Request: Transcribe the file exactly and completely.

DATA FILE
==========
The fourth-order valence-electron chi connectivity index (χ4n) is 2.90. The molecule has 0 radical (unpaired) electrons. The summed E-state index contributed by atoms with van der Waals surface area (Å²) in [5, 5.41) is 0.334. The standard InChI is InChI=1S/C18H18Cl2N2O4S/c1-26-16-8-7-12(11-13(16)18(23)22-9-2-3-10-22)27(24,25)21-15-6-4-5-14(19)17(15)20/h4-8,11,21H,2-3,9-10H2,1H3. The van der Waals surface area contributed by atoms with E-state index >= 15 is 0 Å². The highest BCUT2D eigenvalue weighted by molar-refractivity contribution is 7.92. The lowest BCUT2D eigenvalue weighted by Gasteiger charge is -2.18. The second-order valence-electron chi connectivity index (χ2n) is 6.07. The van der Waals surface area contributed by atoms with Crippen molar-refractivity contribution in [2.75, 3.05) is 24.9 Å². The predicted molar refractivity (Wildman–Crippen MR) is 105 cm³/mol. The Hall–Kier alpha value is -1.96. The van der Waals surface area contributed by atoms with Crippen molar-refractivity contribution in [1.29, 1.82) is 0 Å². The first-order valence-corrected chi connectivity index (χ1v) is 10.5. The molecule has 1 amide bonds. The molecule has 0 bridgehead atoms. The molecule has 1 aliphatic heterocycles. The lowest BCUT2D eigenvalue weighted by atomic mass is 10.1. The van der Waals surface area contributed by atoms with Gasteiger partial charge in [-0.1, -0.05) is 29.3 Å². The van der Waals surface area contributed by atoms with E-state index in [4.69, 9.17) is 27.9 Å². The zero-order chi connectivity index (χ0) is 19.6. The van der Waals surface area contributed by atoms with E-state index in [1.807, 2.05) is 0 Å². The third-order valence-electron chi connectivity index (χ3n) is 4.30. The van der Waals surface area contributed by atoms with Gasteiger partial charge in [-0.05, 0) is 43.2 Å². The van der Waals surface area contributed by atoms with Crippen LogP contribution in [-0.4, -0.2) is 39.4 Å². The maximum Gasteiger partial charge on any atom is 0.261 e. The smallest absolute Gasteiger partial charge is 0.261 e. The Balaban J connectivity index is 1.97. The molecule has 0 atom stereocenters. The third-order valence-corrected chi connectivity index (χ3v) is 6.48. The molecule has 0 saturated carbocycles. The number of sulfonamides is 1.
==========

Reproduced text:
The fourth-order valence-electron chi connectivity index (χ4n) is 2.90. The molecule has 0 radical (unpaired) electrons. The summed E-state index contributed by atoms with van der Waals surface area (Å²) in [5, 5.41) is 0.334. The standard InChI is InChI=1S/C18H18Cl2N2O4S/c1-26-16-8-7-12(11-13(16)18(23)22-9-2-3-10-22)27(24,25)21-15-6-4-5-14(19)17(15)20/h4-8,11,21H,2-3,9-10H2,1H3. The van der Waals surface area contributed by atoms with E-state index >= 15 is 0 Å². The highest BCUT2D eigenvalue weighted by molar-refractivity contribution is 7.92. The lowest BCUT2D eigenvalue weighted by Gasteiger charge is -2.18. The second-order valence-electron chi connectivity index (χ2n) is 6.07. The van der Waals surface area contributed by atoms with Crippen molar-refractivity contribution in [2.75, 3.05) is 24.9 Å². The predicted molar refractivity (Wildman–Crippen MR) is 105 cm³/mol. The Hall–Kier alpha value is -1.96. The van der Waals surface area contributed by atoms with Crippen molar-refractivity contribution in [1.29, 1.82) is 0 Å². The first-order valence-corrected chi connectivity index (χ1v) is 10.5. The molecule has 1 amide bonds. The molecule has 0 bridgehead atoms. The molecule has 1 aliphatic heterocycles. The lowest BCUT2D eigenvalue weighted by atomic mass is 10.1. The van der Waals surface area contributed by atoms with Gasteiger partial charge in [-0.1, -0.05) is 29.3 Å². The van der Waals surface area contributed by atoms with E-state index in [4.69, 9.17) is 27.9 Å². The zero-order chi connectivity index (χ0) is 19.6. The van der Waals surface area contributed by atoms with E-state index in [1.807, 2.05) is 0 Å². The third-order valence-electron chi connectivity index (χ3n) is 4.30. The van der Waals surface area contributed by atoms with Gasteiger partial charge in [-0.05, 0) is 43.2 Å². The van der Waals surface area contributed by atoms with Crippen LogP contribution in [-0.4, -0.2) is 39.4 Å². The maximum Gasteiger partial charge on any atom is 0.261 e. The smallest absolute Gasteiger partial charge is 0.261 e. The Balaban J connectivity index is 1.97. The molecule has 0 atom stereocenters. The third-order valence-corrected chi connectivity index (χ3v) is 6.48. The molecule has 0 saturated carbocycles. The number of sulfonamides is 1.